2. vawactivist says:

    Please Ms.–enough with the unnecessary graphic images. I understand that they are eye-catching and show (part of) the reality of dv. But they also reinforce the myth that abuse is always physical and leaves bruises and the images can also be triggering.

  3. Thank you for publishing this article and including images. Vawactivist please be reminded the images selected were less graphic than majority of physical injury inflicted by brutal men. I can’t help but regress and wonder why the laws have not changed enough to be an effective deterrent. Clues to the answer might be found by looking into the lives of many male police officers who beat their own wives…or by looking into lives of a few judges who circumvent honorable efforts by good police officers.

    In 1980, wife beating truly was not considered against the law. It was not considered assault and battery when a husband beat his wife even when it resulted in obvious physical injury, and there was no definition of rape in a marriage, irregardless of non-consent. Laws changed only after of the publicized OJ Simpson estranged wife murder trial in 1995. But back in 1981, with no serious legal intervention, the same abuser escalated to threatening his wife with a loaded hunting firearm that he held against her eighteen year old head as she curled around their screaming infant, shaking uncontrollably as he toyed with his shooting order and kicked her with his steal toed boots for whimpering and pleading. He decided it would be the baby first in front of her and then her and then himself. Had he not ripped the phone out of the wall that rang during his sentencing, the police would never have been called. But, when the police arrived what he was doing was not considered attempted homicide, because he was the victims husband. The only thing the police did then was to allow the women the right to leave the home, luckily with their child. There were no anti_stalking laws and for over a decade this woman lived in fear not only for her own life but their son’s, her parents and her siblings that he vowed to kill during their divorce proceeding. After about five years regular overt stalking ended, and until very recently unsolvable- according to police, irregular vandalism occurred to her and her family’s property and vehicles. She thought he must have died but instead learned he finally remarried. Prayer to this poor woman as she has already learned his true nature- but nothing was done. His brother is police officer as was his grandfather and uncle…hometown heros in fact.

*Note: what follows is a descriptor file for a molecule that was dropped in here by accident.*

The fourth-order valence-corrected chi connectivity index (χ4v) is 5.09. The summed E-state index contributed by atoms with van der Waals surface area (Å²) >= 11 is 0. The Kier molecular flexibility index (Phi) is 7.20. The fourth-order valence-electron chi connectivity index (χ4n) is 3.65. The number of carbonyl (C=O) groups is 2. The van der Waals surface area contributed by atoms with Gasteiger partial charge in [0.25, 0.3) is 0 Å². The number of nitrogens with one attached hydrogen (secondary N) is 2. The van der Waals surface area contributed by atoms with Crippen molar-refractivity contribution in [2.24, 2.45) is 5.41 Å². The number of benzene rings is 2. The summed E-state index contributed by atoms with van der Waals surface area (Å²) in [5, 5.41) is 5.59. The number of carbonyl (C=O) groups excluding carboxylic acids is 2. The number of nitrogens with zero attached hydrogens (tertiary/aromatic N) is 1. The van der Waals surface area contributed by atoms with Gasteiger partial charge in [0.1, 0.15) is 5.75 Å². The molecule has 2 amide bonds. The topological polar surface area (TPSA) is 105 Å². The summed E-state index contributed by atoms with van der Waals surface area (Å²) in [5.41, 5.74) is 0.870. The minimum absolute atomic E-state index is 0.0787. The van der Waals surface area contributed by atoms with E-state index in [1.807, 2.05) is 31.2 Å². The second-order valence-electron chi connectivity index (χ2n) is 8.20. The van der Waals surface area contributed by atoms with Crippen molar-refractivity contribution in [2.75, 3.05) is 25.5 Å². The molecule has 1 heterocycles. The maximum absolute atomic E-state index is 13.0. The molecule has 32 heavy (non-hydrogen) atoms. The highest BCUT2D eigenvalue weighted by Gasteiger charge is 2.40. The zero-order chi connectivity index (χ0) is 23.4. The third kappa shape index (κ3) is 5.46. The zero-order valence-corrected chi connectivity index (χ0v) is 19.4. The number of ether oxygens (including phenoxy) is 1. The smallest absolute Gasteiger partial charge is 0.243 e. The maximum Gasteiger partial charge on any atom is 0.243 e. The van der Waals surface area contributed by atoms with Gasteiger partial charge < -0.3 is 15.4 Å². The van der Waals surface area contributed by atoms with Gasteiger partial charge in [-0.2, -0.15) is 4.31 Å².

The domestic violence laws at present are only a slight improvement. But the laws still do not work well enough to deter or prevent these crimes because the sentencing is still far, far too lienient. Think about the life I got to live after the fact with ptsd. Think of the lasting damage to my son whose preschool years were intertwined with episodes of perilizing terror each time his father drank and then decided to stalk and threaten us. Have you ever sat up all night in fear of your life? I often remind myself that had I been a man as well as stranger instead of someone he had professed to love, he would likely have been imprisoned and would still be in prison. But unfortunately i was not the right sex to be provided justice or protection under the laws of our country.

    Supporting changes to the methods of “controlling” domestic violence need to change more, starting with applying the same sentencing as would be given if a man had been assaulted. Further, the “wave the white flag come kill me now” protection orders are about the sickest joke inflicted on women. When a person has threatened criminal assault or previously assaulted a person, they shouldn’t be served a protection order. One call to the police to report his coming anywhere near the victim should be enough to warrant arrest without a court order. The sentence for this should be terrorizing.

    I have to believe that it because domestic violence victims are mostly women that men have bent their own laws to avoid protection of our rights to equal liberty and justice. I cannot find any other valid reason. If there ever is common ground regarding violence against women it will only be found when women are protected from violence by law the same way men are.